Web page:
The top beam and seat stays were going to be curved, which complicated the job. Chris made the curved top piece out of flat strips of brown oak and used a technique where the strips are individually steamed inside a polythene tube and the tube itself is bent to shape around a jig. Whilst the laminates do spring back a bit once cooled and removed from the tube, they are much easier to clamp into place. They were glued to each other using thickened WEST SYSTEM epoxy.

Testing the fit

Chris only had a limited supply of brown oak, so to avoid any wasteful mistakes he checked the fit of the top beam against a jig made from MDF. “All this seemed a bit of a faff,” he admits, “But all things considered it was definitely worth the trials to give myself confidence it would work with the final timber.”

Cutting the pieces

“My first job was to cut up my precious brown oak and hope I had enough. I made a cutting list and prepped a stack. Where the laminates would be seen I made sure I cut the pieces from the same stock and numbered them so I could maintain grain pattern as much as possible. I also cut and shaped some frame spacers for the inner cores from scrap mahogany as these would never be seen.”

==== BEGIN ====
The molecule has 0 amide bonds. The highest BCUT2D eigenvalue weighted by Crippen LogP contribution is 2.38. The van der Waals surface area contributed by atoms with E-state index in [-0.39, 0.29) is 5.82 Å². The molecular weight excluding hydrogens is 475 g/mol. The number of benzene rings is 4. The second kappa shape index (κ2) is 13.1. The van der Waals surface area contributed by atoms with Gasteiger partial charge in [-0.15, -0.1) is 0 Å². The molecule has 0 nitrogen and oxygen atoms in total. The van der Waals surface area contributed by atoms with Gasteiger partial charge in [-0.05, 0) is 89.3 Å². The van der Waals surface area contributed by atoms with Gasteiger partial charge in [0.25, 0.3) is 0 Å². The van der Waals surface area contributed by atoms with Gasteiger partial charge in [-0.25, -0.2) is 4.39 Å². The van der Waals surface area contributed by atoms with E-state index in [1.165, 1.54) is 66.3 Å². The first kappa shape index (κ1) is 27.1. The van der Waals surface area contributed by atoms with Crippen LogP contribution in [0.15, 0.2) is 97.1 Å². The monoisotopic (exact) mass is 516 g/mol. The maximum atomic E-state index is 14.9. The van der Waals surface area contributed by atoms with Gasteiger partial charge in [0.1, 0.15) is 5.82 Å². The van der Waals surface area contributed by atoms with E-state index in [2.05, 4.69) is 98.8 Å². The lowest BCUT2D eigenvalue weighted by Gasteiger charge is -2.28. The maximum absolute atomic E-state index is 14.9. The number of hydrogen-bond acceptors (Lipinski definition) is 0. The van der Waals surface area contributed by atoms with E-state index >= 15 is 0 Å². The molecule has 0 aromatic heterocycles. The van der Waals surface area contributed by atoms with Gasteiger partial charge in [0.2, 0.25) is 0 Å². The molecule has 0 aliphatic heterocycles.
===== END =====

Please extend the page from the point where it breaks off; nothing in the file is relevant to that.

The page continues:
Bonding the pieces together

“All my gluing was done using WEST SYSTEM epoxy. This would not only be super strong but also 100% waterproof.  I used 105 Resin, 206 Hardener and 406 Colloidal Silica for all the wood-to-wood bonding. I realised I had sufficient sycamore maple to make a second frame, so I combined this with some normal English oak and decided to make two bicycles at once.”

Rest of the frame

“The down tube and seat tube did not need bending, so it was a simple case of cutting the blanks. I used 4″ wide sections and laminated layers one and two, as these were the pair that would be finger jointed together. I used the MDF trial pieces I had made as templates because I knew these fitted and I had worked out the finger jointing. I fixed the blank to the MDF jig and ran round with a flush cutting router bit.”

Jigging the frame

“Using the index peg locations, I placed my bicycle frame shape jig and drew around it just to show how the frame would ultimately be cut out of the blanks. I clamped the two halves together to make sure everything was working and lining up accurately. This still only made up 4 of the 6 layers required. The final, outer layer lay up was slightly different in order to overlap the finger joints and hopefully add strength. It was back to the steaming bag to prepare and lay up the 8 laminates needed for the bicycle top tube. Being visible outside of the frame, these were the most crucial.” 

Keeping it all flat